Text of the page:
US stocks are top of the investment returns scoreboard for 2013, with the S&P 500 index on course to mark its best year since 1997 - gold emerged biggest loser. The S&P index has risen 31.5% on a total return basis since January as investors bet the US economic recovery would accelerate, enabling the Federal Reserve to withdraw its monetary stimulus without disrupting growth.
Japanese stocks are a close second with the Nikkei index rising 31.2% in dollar terms on a total return basis.
Gold was the biggest loser with a year-to-date loss of 28.6%. Generally seen as a safe haven, gold has been hit by an improvement in risk appetite and expectations for a strong dollar, which would make gold more expensive. The metal is set for its biggest annual price decline since 1981.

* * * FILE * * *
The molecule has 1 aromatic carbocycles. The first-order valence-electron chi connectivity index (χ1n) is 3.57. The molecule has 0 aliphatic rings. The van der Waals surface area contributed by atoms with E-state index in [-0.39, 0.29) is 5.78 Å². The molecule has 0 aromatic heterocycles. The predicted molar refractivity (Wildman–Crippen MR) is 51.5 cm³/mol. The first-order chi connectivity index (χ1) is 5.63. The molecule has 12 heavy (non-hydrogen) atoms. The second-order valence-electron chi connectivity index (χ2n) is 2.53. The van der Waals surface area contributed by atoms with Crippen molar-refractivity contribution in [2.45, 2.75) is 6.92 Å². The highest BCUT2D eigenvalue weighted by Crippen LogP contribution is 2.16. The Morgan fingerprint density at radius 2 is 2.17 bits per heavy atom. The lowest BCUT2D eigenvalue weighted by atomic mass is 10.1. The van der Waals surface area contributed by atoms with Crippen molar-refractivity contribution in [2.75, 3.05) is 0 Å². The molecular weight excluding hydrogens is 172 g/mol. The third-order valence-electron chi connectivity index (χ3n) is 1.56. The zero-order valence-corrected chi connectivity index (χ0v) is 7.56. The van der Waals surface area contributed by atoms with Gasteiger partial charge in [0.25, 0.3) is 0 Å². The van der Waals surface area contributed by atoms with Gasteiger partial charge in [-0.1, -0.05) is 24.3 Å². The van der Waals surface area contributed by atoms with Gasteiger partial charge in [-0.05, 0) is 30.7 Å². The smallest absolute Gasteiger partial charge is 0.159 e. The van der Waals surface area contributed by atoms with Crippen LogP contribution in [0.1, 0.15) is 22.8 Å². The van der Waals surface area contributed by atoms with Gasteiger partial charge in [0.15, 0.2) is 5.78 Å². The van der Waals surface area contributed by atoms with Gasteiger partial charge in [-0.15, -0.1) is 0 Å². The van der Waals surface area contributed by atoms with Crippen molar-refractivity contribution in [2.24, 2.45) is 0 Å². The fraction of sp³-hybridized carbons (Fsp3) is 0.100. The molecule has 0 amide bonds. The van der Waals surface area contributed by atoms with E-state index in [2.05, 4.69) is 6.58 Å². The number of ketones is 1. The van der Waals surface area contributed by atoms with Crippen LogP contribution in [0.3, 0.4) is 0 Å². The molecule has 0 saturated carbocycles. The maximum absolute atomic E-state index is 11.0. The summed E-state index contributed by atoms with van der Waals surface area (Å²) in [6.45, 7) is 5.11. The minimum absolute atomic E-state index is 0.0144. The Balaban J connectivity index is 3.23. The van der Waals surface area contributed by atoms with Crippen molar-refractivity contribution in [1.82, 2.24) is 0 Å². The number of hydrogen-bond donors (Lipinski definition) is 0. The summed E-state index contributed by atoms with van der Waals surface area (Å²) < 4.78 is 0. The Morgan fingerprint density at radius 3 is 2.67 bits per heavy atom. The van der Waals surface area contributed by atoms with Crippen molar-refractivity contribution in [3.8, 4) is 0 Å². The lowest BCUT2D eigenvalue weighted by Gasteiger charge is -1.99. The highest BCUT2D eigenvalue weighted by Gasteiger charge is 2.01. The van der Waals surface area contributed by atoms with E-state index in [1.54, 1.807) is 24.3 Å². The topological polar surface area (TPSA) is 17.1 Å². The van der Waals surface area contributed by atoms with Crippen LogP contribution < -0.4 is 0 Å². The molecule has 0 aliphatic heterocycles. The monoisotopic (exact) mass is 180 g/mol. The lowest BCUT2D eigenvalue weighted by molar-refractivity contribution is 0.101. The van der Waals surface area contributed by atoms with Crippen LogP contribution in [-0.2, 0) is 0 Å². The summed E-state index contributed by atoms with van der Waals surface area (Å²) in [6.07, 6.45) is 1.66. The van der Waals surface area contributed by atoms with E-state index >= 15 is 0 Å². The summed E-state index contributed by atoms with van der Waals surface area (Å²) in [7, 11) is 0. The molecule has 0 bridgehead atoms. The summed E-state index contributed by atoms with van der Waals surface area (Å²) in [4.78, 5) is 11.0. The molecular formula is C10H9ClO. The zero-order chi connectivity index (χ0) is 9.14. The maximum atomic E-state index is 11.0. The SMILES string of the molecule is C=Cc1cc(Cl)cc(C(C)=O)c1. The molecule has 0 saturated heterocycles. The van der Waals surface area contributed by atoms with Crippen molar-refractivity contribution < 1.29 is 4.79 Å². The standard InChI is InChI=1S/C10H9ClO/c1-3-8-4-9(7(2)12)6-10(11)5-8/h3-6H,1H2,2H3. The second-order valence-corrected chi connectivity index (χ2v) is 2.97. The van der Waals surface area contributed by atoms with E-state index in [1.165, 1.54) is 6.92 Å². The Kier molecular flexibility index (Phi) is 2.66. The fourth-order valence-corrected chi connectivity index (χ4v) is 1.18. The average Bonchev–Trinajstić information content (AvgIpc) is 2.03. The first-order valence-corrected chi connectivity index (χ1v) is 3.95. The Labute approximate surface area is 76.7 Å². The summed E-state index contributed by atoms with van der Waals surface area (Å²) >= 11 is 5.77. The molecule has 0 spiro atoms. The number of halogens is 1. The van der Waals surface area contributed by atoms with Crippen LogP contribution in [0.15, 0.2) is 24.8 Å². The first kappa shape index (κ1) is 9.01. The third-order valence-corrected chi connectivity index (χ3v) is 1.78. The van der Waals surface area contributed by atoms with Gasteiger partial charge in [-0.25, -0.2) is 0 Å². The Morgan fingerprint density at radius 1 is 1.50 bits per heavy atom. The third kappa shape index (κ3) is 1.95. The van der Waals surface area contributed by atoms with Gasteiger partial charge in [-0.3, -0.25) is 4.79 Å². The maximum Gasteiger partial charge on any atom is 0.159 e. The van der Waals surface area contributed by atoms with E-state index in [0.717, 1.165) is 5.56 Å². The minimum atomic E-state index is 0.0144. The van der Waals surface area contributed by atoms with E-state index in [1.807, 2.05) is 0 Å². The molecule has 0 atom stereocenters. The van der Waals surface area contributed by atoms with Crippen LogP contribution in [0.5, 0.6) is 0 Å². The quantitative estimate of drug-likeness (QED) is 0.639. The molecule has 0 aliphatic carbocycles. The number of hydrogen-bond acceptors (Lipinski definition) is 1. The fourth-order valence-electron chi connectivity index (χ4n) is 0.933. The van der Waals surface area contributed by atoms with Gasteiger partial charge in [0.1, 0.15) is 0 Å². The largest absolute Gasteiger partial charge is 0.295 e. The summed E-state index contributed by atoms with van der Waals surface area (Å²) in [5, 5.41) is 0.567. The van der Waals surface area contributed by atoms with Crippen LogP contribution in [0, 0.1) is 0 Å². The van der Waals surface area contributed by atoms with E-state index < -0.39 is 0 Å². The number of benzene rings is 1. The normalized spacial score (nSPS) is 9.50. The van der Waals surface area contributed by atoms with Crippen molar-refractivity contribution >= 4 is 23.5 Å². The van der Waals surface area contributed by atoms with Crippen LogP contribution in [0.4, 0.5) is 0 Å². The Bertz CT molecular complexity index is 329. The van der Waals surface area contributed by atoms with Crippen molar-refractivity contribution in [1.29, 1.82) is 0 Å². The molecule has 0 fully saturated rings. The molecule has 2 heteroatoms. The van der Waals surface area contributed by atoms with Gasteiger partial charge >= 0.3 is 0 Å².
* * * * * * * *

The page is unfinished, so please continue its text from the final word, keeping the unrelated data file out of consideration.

Emerging markets fared poorly on concerns that the Fed’s move to scale back its stimulus programme will choke off capital flows into their economies, which benefited the most from cheap money.
Local currency emerging debt is the second-worst performer of 2013, with losses of almost 9% while hard currency bonds have lost 6.6%.
MSCI’s main emerging equity index is also set to the end the year in the red, having lost 2.3% on a total return basis in 2013.
Commodities, which are non-yielding assets, have suffered from softer demand from emerging markets and a slowing Chinese economy. The Reuters/Jefferies CRB commodity index is down 4.2% year-to-date.